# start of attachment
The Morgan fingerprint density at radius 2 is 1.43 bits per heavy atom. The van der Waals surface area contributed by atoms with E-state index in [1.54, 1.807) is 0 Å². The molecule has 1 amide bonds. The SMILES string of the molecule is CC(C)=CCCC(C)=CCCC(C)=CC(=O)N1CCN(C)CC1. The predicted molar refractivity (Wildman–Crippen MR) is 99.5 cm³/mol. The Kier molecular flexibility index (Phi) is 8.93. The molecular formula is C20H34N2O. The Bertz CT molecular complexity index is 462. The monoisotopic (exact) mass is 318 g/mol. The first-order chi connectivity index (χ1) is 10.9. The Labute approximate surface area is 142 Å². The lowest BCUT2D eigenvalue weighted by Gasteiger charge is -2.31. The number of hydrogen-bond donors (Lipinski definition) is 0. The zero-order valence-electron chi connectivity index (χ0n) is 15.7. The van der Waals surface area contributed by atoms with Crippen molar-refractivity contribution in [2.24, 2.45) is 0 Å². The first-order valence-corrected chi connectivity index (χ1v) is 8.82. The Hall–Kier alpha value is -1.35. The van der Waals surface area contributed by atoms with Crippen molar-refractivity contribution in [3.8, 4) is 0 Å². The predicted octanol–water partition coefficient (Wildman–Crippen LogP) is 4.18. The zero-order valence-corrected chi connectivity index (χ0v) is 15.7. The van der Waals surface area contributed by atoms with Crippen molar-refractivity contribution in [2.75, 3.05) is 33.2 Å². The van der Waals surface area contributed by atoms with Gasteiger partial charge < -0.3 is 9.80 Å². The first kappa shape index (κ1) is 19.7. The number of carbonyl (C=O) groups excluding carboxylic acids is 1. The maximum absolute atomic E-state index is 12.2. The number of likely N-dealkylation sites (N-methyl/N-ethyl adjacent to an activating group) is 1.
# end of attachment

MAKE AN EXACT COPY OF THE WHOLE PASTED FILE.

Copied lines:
The Morgan fingerprint density at radius 2 is 1.43 bits per heavy atom. The van der Waals surface area contributed by atoms with E-state index in [1.54, 1.807) is 0 Å². The molecule has 1 amide bonds. The SMILES string of the molecule is CC(C)=CCCC(C)=CCCC(C)=CC(=O)N1CCN(C)CC1. The predicted molar refractivity (Wildman–Crippen MR) is 99.5 cm³/mol. The Kier molecular flexibility index (Phi) is 8.93. The molecular formula is C20H34N2O. The Bertz CT molecular complexity index is 462. The monoisotopic (exact) mass is 318 g/mol. The first-order chi connectivity index (χ1) is 10.9. The Labute approximate surface area is 142 Å². The lowest BCUT2D eigenvalue weighted by Gasteiger charge is -2.31. The number of hydrogen-bond donors (Lipinski definition) is 0. The zero-order valence-electron chi connectivity index (χ0n) is 15.7. The van der Waals surface area contributed by atoms with Crippen molar-refractivity contribution in [2.24, 2.45) is 0 Å². The first-order valence-corrected chi connectivity index (χ1v) is 8.82. The Hall–Kier alpha value is -1.35. The van der Waals surface area contributed by atoms with Crippen molar-refractivity contribution in [3.8, 4) is 0 Å². The predicted octanol–water partition coefficient (Wildman–Crippen LogP) is 4.18. The zero-order valence-corrected chi connectivity index (χ0v) is 15.7. The van der Waals surface area contributed by atoms with Crippen molar-refractivity contribution in [2.75, 3.05) is 33.2 Å². The van der Waals surface area contributed by atoms with Gasteiger partial charge < -0.3 is 9.80 Å². The first kappa shape index (κ1) is 19.7. The number of carbonyl (C=O) groups excluding carboxylic acids is 1. The maximum absolute atomic E-state index is 12.2. The number of likely N-dealkylation sites (N-methyl/N-ethyl adjacent to an activating group) is 1.